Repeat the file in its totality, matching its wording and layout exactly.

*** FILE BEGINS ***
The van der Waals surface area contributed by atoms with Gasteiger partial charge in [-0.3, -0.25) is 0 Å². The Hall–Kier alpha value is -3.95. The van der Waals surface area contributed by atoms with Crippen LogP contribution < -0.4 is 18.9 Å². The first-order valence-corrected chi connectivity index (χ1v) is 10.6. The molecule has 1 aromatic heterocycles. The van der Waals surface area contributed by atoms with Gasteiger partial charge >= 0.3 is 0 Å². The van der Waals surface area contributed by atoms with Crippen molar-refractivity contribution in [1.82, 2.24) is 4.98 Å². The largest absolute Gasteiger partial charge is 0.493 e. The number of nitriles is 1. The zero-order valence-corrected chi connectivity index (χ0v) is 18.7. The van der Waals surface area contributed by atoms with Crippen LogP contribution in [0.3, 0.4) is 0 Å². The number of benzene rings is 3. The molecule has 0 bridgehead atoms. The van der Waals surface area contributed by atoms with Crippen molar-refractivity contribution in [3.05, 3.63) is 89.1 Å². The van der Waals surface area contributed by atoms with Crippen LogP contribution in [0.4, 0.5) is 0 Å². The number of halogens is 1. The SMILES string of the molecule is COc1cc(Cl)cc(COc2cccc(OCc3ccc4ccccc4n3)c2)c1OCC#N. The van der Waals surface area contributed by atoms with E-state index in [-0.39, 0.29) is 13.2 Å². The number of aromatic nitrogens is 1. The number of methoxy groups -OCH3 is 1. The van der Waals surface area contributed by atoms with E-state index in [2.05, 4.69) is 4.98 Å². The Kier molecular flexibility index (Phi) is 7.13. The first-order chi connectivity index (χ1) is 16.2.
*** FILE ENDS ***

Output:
The van der Waals surface area contributed by atoms with Gasteiger partial charge in [-0.3, -0.25) is 0 Å². The Hall–Kier alpha value is -3.95. The van der Waals surface area contributed by atoms with Crippen LogP contribution < -0.4 is 18.9 Å². The first-order valence-corrected chi connectivity index (χ1v) is 10.6. The molecule has 1 aromatic heterocycles. The van der Waals surface area contributed by atoms with Gasteiger partial charge >= 0.3 is 0 Å². The van der Waals surface area contributed by atoms with Crippen molar-refractivity contribution in [1.82, 2.24) is 4.98 Å². The largest absolute Gasteiger partial charge is 0.493 e. The number of nitriles is 1. The zero-order valence-corrected chi connectivity index (χ0v) is 18.7. The van der Waals surface area contributed by atoms with Crippen LogP contribution in [0.3, 0.4) is 0 Å². The number of benzene rings is 3. The molecule has 0 bridgehead atoms. The van der Waals surface area contributed by atoms with Crippen molar-refractivity contribution in [3.05, 3.63) is 89.1 Å². The van der Waals surface area contributed by atoms with Crippen LogP contribution in [0.4, 0.5) is 0 Å². The number of halogens is 1. The SMILES string of the molecule is COc1cc(Cl)cc(COc2cccc(OCc3ccc4ccccc4n3)c2)c1OCC#N. The van der Waals surface area contributed by atoms with E-state index in [-0.39, 0.29) is 13.2 Å². The number of aromatic nitrogens is 1. The number of methoxy groups -OCH3 is 1. The van der Waals surface area contributed by atoms with E-state index in [2.05, 4.69) is 4.98 Å². The Kier molecular flexibility index (Phi) is 7.13. The first-order chi connectivity index (χ1) is 16.2.